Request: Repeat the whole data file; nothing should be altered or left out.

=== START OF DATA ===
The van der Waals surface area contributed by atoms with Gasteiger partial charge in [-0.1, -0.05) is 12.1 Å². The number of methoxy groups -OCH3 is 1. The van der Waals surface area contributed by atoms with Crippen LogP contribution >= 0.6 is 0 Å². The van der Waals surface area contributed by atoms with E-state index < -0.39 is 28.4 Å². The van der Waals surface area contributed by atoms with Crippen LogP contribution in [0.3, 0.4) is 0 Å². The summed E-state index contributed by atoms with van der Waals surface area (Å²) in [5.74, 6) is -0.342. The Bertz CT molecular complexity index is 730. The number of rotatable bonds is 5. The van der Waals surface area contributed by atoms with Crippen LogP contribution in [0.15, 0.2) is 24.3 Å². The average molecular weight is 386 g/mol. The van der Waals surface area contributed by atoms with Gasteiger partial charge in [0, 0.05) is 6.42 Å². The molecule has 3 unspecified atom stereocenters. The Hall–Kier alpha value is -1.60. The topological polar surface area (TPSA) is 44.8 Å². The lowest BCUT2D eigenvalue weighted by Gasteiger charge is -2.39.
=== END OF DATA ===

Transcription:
The van der Waals surface area contributed by atoms with Gasteiger partial charge in [-0.1, -0.05) is 12.1 Å². The number of methoxy groups -OCH3 is 1. The van der Waals surface area contributed by atoms with Crippen LogP contribution >= 0.6 is 0 Å². The van der Waals surface area contributed by atoms with E-state index < -0.39 is 28.4 Å². The van der Waals surface area contributed by atoms with Crippen LogP contribution in [0.3, 0.4) is 0 Å². The summed E-state index contributed by atoms with van der Waals surface area (Å²) in [5.74, 6) is -0.342. The Bertz CT molecular complexity index is 730. The number of rotatable bonds is 5. The van der Waals surface area contributed by atoms with Crippen LogP contribution in [0.15, 0.2) is 24.3 Å². The average molecular weight is 386 g/mol. The van der Waals surface area contributed by atoms with Gasteiger partial charge in [0, 0.05) is 6.42 Å². The molecule has 3 unspecified atom stereocenters. The Hall–Kier alpha value is -1.60. The topological polar surface area (TPSA) is 44.8 Å². The lowest BCUT2D eigenvalue weighted by Gasteiger charge is -2.39.